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33 minutes ago, Okanagancook said:

That is one mean looking bug.  I hate insects!  Luckily, this year no tomato worms which are really gross green squishy enormous caterpillars.

 

TFTC, yes, fried green tomatoes.  I am dieting so no frying for me at the moment.  Most of the tomatoes aren't that big and I have so many already frozen, dried or cooked with the copious number of green beans I got this year.  So, I really can't face putting them down in the wine cellar under newspaper (I usually do this).  I am, again, feeling guilty. BUT I told myself THIS YEAR I will not be a slave to the garden as has happened since we moved to the Okanagan 11 years ago.  And I am happy to say, I did achieve a good balance of abundance.  Well, except for the squash. I have around 28 buttercup squash on three plants that grew spontaneously out of my compost.  I did not murder any of them and they took over.  Anyway, I am on a giveaway mission and so far the count is 13 out of 28 have new homes :-)  Thanks for the ideas.  Ok, ok, I will put a few down stairs for immediate consumption once ripe.  Shame on me.  xD

Not that you are asking for more ideas, but I used green tomatoes to make apple pie filling...sub the 'maters for apples and cook it down.  Needs a lot of spices and sugar but ultimately tastes like the real deal.

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8 hours ago, Thanks for the Crepes said:

 

Okanagancook,

 

I would not dream of trying to tell you what to do with your tomatoes, but it kind of hurts me to see green maters going into the compost pile. :)

 

Have you ever tried dusting them with flour and shallow frying them? Also I would take all my unripe tomatoes from the indeterminate vines inside at fall at the first forecast of frost. I had the luxury of a spare room where I set up sheets of plywood on cinder blocks, and laid out all the tomatoes. Some would ripen in the sunny room, and some would get used for fried green tomatoes.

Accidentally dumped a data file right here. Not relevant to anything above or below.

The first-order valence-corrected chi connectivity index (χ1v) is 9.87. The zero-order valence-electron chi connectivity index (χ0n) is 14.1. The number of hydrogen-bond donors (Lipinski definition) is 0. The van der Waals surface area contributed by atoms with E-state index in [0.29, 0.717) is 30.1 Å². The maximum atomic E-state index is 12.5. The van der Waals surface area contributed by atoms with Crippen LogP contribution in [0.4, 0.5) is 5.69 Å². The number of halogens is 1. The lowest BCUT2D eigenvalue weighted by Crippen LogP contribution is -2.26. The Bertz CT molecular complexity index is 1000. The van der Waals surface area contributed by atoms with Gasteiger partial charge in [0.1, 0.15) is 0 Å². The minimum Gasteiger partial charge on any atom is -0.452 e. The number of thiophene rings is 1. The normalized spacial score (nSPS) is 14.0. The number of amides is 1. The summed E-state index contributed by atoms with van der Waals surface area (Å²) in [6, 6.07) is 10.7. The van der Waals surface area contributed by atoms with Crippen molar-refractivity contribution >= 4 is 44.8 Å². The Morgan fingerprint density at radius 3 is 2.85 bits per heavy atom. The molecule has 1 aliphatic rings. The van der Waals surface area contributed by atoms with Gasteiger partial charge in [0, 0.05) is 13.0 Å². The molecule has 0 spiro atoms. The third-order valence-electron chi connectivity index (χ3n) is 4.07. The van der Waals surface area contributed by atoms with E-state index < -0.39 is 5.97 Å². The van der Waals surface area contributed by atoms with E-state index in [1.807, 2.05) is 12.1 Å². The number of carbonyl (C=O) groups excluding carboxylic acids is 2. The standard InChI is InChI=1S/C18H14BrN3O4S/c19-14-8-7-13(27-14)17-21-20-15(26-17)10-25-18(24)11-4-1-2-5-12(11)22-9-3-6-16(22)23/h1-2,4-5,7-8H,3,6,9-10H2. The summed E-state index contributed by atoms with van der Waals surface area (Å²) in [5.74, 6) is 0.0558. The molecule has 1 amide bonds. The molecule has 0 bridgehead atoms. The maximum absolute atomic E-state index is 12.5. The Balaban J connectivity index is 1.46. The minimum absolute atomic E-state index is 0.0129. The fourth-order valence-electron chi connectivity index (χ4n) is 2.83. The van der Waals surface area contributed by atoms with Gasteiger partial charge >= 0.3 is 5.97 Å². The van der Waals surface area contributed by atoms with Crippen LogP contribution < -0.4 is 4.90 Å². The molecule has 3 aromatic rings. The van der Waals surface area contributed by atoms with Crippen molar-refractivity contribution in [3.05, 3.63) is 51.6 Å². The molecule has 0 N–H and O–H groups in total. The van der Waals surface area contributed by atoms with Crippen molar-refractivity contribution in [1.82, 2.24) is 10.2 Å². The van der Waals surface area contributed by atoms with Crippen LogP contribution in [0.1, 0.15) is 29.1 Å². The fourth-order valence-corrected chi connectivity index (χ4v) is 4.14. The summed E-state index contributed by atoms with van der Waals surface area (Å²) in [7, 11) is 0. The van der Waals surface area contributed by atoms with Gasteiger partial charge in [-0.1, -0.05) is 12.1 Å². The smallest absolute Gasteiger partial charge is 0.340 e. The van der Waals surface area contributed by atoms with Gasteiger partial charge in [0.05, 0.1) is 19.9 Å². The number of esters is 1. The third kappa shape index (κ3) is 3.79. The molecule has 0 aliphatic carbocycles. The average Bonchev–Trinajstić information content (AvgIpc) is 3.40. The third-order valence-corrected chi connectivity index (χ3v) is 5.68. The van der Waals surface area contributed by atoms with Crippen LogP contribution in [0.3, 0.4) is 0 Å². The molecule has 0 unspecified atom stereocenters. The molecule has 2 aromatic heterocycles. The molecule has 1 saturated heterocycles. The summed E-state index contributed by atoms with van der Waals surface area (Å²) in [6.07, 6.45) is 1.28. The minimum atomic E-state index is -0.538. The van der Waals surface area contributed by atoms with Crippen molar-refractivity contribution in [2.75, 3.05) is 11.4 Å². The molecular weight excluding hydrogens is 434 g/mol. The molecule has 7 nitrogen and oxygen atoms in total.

I'd turn them an inspect them for signs of going bad every couple days, and only then, did they get relegated to to the compost heap.

 

Two suggestions: If you expect to go back to frying later, slice and freeze the tomatoes in a single layer on a cookie sheet, and when frozen, put into a plastic bag and back into the freezer. Bread/batter as usual and fry from frozen.

 

Or...make green tomato relish!

 

5 hours ago, shain said:

I'm expecting some bananas. It's the first time my plant blossoms, so I'm quite excited!

20160909_094502.jpg20160909_094547.jpg

 

And on a less happy note, I found this bastard in my garden, and he had the guts to be standing on my boots! This is a Batocera rufomaculata, it's weevils cause much damage to fruit trees, especially figs. This is their mating season, and they can fly long distances to find trees to lay eggs in. I think I'll have no option but to spray the trees.

20160909_095213.jpg20160909_135519.jpg

 

I don't have a good photo for scale, but this thing in about 3 inches long! They also have a tendency to hiss at people and animals.

 

The bananas are cool. The bug looks evil. You sure you shouldn't take a .22 to that critter?

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Don't ask. Eat it.

www.kayatthekeyboard.wordpress.com

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1 hour ago, Shelby said:

Not that you are asking for more ideas, but I used green tomatoes to make apple pie filling...sub the 'maters for apples and cook it down.  Needs a lot of spices and sugar but ultimately tastes like the real deal.

 

I bet it tastes good. I've tried an Italian tart filled with green tomato jam, which is sweet-tart in flavor. (Link to recipe upthread, my post 8/21/16). A similar idea for using up green tomatoes, and it was popular in the cooking class. But in general people seem resistant to the idea.

 

6 hours ago, shain said:

I'm expecting some bananas. It's the first time my plant blossoms, so I'm quite excited!

 

I'm envious of your banana tree for its leaves. Someone once offered me her banana tree when she was discarding it and redesigning her garden. I was tempted but the tree was very large and not really suited for my microclimate.

 

Do you cook with your banana leaves at all? I use banana leaves for Thai cooking: fish with curry paste wrapped in banana leaves, cooked on the grill; or coconut custard steamed in banana leaf cups. When I make any of these dishes though, it means extra shopping somewhere to find the leaves. I've also tried a Mexican tamal wrapped in banana leaves and cooked on the grill, very good.

 

A friend and I were passing a local restaurant that had banana plants outside for decoration. No fruit, only big leafy plants. We considered coming back late at night and whacking off some leaves for our cooking needs. But we didn't do it, our innate respect for private property and the law won out. That time. :D